NOTE this description is applied commonly to predators that graze on their prey rather than eat them up (for example, herbivorous species); the use of the expression "host-parasite" by authors may be more for novelty than an attempt to be strictly scientific

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photograph of a nudibranch Dendronotus iris attacking a burrowing anemone Pachycerianthus fimbriatus taken from a video

CLICK HERE to see a video of 2 different individuals of Dendrontous iris vigorously attacking a favoured prey, the burrowing anemone Pachycerianthus fimbriatus. Although it's hard to see, in both cases the prey anemone appears to withdraw without loss of a tentacle.

NOTE  the video replays automatically

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Research study 4
  photograph of the radula of a nudibranch Dendrontotus frondosus courtesy Lambert 1991 Biol Bull 181: 248photograph of a nudibranch Dendronotus frondosus courtesy Kevin Lee, Fullerton, California
Dendronotus frondosus
ranges in size from 5-10cm.  It eats hydroids: Tubularia, Sertularia, and many other genera.  As it hunts it may withdraw on contact with the stinging cells of its prey, then home in, envelop the polyp with its mouth, and chop it free of its stalk with jaws and radula (photo on Right). Small-sized Dendronotus (<5mm body length) may create a hole in the hydroid’s perisarc and insert its radula.  Robilliard 1970 Veliger 12: 433. Radula photo from Lambert 1991 Biol Bull 181: 248. Colour photo of D. frondosus courtesy Kevin Lee, Fullerton, California diverkevin.
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Diaulula

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Research study 1
 

photograph of Diaulula sandiegensis with eggsA study at the Bamfield Marine Sciences Centre, British Columbia shows that Diaulula sandiegensis eats several species of sponges in Barkley Sound, with a preference for Myxilla incrustans and to some extent Hamacantha hyalodermaPenney 2013 J Moll Stud 79: 64.

 

 

 

Diaulula sandiegensis with an egg mass, possibly its own. The polyps are
a colony of corallimorpharian Corynactis californica - not a usual habitat
for this nudibranch species, but visible beneath its foot appears to be a patch
of yellow sponge, perhaps edible and perhaps explaining its presence there 0.6X

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Dirona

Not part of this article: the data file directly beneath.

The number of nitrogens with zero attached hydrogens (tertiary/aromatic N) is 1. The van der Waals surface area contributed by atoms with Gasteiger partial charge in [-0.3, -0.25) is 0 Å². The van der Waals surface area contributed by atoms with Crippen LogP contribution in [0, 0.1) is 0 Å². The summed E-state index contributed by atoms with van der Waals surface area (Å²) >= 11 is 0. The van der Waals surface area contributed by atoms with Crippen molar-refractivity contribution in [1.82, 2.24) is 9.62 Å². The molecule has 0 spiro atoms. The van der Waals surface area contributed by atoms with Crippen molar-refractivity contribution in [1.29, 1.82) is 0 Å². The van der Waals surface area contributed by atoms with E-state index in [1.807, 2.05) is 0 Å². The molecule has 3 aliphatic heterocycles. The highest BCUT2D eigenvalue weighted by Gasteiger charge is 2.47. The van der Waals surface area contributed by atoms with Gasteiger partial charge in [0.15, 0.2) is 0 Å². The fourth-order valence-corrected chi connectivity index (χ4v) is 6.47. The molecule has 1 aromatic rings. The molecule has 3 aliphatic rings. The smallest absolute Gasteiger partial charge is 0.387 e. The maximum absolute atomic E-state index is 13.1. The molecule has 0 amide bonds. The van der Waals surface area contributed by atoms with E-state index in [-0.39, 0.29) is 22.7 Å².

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Research study 1

 

photograph of a nudibranch Dirona albolineata crawling on some of itd prey bryozoansOnly a few nudibranchs feed on molluscs, and those that do tend to eat other opisthobranchs.  Dirona albolineata is unusual, then, in preying on at least 3 species of shelled snails, Lacuna carinata, Pupillaria pupillus, and Margarites helicinus in addition to bryozoans.  Analysis of feces from 31 Dirona at Friday Harbor Laboratories, Washington reveals the presence of opercula and shell fragments from Lacuna in all 31, from Pupillaria in 4, and from Margarites in 5.  Additionally, shell plates of barnacles Balanus sp. are noted in the feces of one Dirona, a byssus thread from a scallop Chlamys (1/31), parts of a hydroid Aglaeophenia (1/31), and bivalve shells and bryozoan tests (4/31).  Does Dirona have a preference for one snail over another?  Yes. Laboratory preference tests show that Lacuna is selected 79% of the times versus 14% for Margarites and 7% for Pupillaria.  A Dirona of 7cm body length can consume 5 Lacuna and most of a Margarites in a day.  Because other regions of the digestive tract are soft, the author assumes that the jaws and powerful muscles of the buccal mass crush the shells.  Robilliard 1971 Pac Sci 25: 429.

Dirona albolineata crawling on growths of bryozoans 0.5X

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Research study 2
 


photograph of a nudibranch Dirona picta courtesy Jeff Goddard, Santa Barbara, California
In the Punta Gorda region of northern California Dirona picta lives on and eats the arborescent bryozoan Scrupocellaria californica.  Goddard 1987 Veliger 29: 267. Photo courtesy Jeff Goddard, Santa Barbara, California and seaslugforum.